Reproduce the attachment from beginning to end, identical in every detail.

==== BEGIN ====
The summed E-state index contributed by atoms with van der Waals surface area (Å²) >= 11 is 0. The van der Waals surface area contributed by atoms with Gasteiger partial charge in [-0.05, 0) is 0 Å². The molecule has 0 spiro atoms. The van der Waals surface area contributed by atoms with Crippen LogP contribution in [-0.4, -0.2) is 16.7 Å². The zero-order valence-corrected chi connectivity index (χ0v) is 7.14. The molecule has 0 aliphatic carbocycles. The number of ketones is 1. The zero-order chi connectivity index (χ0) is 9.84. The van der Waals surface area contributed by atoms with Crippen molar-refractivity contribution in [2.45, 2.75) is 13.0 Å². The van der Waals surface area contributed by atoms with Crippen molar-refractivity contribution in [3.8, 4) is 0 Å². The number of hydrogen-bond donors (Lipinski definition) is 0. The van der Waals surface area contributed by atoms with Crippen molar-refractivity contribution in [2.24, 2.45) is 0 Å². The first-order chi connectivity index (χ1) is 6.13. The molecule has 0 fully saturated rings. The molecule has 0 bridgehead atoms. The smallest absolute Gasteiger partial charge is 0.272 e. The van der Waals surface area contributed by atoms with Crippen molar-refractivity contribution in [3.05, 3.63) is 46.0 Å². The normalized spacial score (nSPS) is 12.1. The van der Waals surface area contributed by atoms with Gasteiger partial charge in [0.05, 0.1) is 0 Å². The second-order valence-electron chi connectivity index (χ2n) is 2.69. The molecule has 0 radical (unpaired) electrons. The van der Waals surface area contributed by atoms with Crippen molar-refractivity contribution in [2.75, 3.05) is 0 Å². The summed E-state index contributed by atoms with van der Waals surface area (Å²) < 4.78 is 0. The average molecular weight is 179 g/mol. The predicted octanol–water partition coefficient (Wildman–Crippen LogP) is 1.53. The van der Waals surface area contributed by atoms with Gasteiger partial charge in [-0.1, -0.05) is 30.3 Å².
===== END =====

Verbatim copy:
The summed E-state index contributed by atoms with van der Waals surface area (Å²) >= 11 is 0. The van der Waals surface area contributed by atoms with Gasteiger partial charge in [-0.05, 0) is 0 Å². The molecule has 0 spiro atoms. The van der Waals surface area contributed by atoms with Crippen LogP contribution in [-0.4, -0.2) is 16.7 Å². The zero-order valence-corrected chi connectivity index (χ0v) is 7.14. The molecule has 0 aliphatic carbocycles. The number of ketones is 1. The zero-order chi connectivity index (χ0) is 9.84. The van der Waals surface area contributed by atoms with Crippen molar-refractivity contribution in [2.45, 2.75) is 13.0 Å². The van der Waals surface area contributed by atoms with Crippen molar-refractivity contribution in [3.8, 4) is 0 Å². The number of hydrogen-bond donors (Lipinski definition) is 0. The van der Waals surface area contributed by atoms with Crippen molar-refractivity contribution in [2.24, 2.45) is 0 Å². The first-order chi connectivity index (χ1) is 6.13. The molecule has 0 fully saturated rings. The molecule has 0 bridgehead atoms. The smallest absolute Gasteiger partial charge is 0.272 e. The van der Waals surface area contributed by atoms with Crippen molar-refractivity contribution in [3.05, 3.63) is 46.0 Å². The normalized spacial score (nSPS) is 12.1. The van der Waals surface area contributed by atoms with Gasteiger partial charge in [0.05, 0.1) is 0 Å². The second-order valence-electron chi connectivity index (χ2n) is 2.69. The molecule has 0 radical (unpaired) electrons. The van der Waals surface area contributed by atoms with Crippen molar-refractivity contribution in [2.75, 3.05) is 0 Å². The summed E-state index contributed by atoms with van der Waals surface area (Å²) < 4.78 is 0. The average molecular weight is 179 g/mol. The predicted octanol–water partition coefficient (Wildman–Crippen LogP) is 1.53. The van der Waals surface area contributed by atoms with Gasteiger partial charge in [-0.1, -0.05) is 30.3 Å².